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Byaduk, Australia - 1850-1900

Efforts to aviod mistreatment of the Aborigines. The 'Stolen Generation'. In 1851 discovery of gold in New South Wales with the Bushrangers in their heyday. Up until 1868 approximatley 160,000 convicts transported. Melbourne Univeristry founded. Britain grants self-goverment to Tasmania, and Queenland separated from New South Wales with Brisbane the capital. 1855 sees the first Australian interstate cricket match, with 1862 the first England cricket team arrives. 1880 World Exhibition takes place in Melbourne.


Willam Brand (1833-1914) was born in Chrishall, and married Susan Ward (1837-1907) in 1854, also in Chrishall. They embarked in the ship 'Constant' in 8th November 1854, and disembarked in Australia in 22 February 1855. William's brother, Charles (1831-1903) and his wife Rebecca Cook (1834-1917) followed them on the ship 'Irene', and landed on 11th February 1858. They were joined by a cousin, also called Charles, with his wife Susan, who joined them a bit later, but before 1862 when they had a son Frederick in Victoria.

Susan Ward was the daughter of James Ward and Charlotte Clark who emigrated to Australia with William and Susan in 1855.

The township they settled in the early 1860s, was named Byaduk, an aboriginal word apparently meaning "stone tomahawk".


The Byaduk Caves, lava tubes from the volcanic eruption of Mount Napier, are nearby. You can also see extensive views of the lava flow at Harmans Valley and the tumuli lava blisters off Old Crushers Road.


Byaduk is a locality on the Hamilton Port Fairy Road in southwest Victoria, Australia situated about 260km west of Melbourne. Byaduk is at an altitude of about 106m above sea level. Byaduk is on the Scott Creek. The nearest more populous place is the village of Macarthur which is 9.9km away with a population of around 250.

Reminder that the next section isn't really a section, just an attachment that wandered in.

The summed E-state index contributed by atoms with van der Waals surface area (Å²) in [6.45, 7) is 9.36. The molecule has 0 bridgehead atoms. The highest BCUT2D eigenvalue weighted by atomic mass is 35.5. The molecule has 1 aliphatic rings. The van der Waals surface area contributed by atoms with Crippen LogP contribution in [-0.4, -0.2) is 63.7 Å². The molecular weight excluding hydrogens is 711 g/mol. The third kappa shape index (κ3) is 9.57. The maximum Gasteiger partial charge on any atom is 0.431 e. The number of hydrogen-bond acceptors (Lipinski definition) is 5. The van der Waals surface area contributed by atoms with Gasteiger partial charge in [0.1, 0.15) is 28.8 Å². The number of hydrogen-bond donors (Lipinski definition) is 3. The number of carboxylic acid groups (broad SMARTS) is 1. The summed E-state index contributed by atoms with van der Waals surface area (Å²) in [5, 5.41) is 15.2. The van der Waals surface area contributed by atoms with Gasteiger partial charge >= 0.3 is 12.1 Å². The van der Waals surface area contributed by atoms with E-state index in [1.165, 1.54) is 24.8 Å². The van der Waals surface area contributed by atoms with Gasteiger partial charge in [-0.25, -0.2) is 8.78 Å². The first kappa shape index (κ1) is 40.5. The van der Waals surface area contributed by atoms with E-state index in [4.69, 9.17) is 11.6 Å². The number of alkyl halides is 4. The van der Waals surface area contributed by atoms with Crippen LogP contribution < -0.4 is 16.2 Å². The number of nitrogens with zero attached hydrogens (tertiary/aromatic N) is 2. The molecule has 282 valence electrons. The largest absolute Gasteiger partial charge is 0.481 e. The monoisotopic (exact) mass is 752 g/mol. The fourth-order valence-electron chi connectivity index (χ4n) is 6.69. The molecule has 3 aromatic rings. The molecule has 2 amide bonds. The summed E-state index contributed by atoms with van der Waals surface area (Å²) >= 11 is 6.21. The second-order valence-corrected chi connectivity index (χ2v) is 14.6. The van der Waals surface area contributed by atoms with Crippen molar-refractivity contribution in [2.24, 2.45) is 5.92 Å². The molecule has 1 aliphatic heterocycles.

The Post Office opened on 1 August 1863.

The Post Office
The Byaduk Post Office



Charles Brand and Rebecca Cook had Henry Brand born in Huntingdon, England - Henry was to die in 27 February 1858 when he was less than 12 month's old in Australia.

Charles and Rebecca had large family most of whom were born at Byaduk.


William was a Byaduk Pioneer.

James (1832-?), son of Joshua (1803-1879) emigrated later. Joshua was a brother of Charles and William's father, William.


Extracts from a letter by John Brand, 12/03/2012 reproduced with permission

Charles Brand was a Land Selector for the Brands in Byaduk, south of Hamilton. Their property was originally 132 acres on the Louth Swamp Road at the west side of the Byaduk Parish. It was selected in May 1863 and was paid off in 1866 by Charles Brand with the help of his brother William Brand and William's father-in-law, James Ward. The property was immediately subdivided into three portions - William taking the western portion, James Ward the central portion and Charles taking the eastern portion. William Brand and the Ward family retained their sections of this block until the whole farm was sold by William's son Fredrick William Brand in 1922. There is a house on that property which was built by Fredrick Brand and Tom Harper in about 1906. The Brand brothers and the Ward family subsequently bought at least ten other properties in the Byaduk village and other properties down at Macarthur, the township immediately south of Byaduk.

Charles Brand mortgaged a great deal of his property to increase his property holding and to build his house and subsequently lost all of his property when the banks foreclosed on mortgages in 1893. They appeared to have remained in the house however and Charles' eldest son, John Alfred Brand, bought the property back off the bank in 1897 and subsequently bought a number of other farm properties around that house in the early 1900's thus re-establishing their living off the land. it appears that John Alfred was the hero of the family in that he provided a home and a living for his elderly parents until they died. However he, himself, died in a drowning accident in 1915.

When John Alfred Brand died he left that particular property to his brother Josiah Brand who retained it as his mother's place of residence until she died and then subsequently sold it to Fred Brand (a distant cousin) in 1920.

Edited extracts from John Brand

Both Charles and Rebecca died at Byaduk and are buried in the Byaduk Cemetery.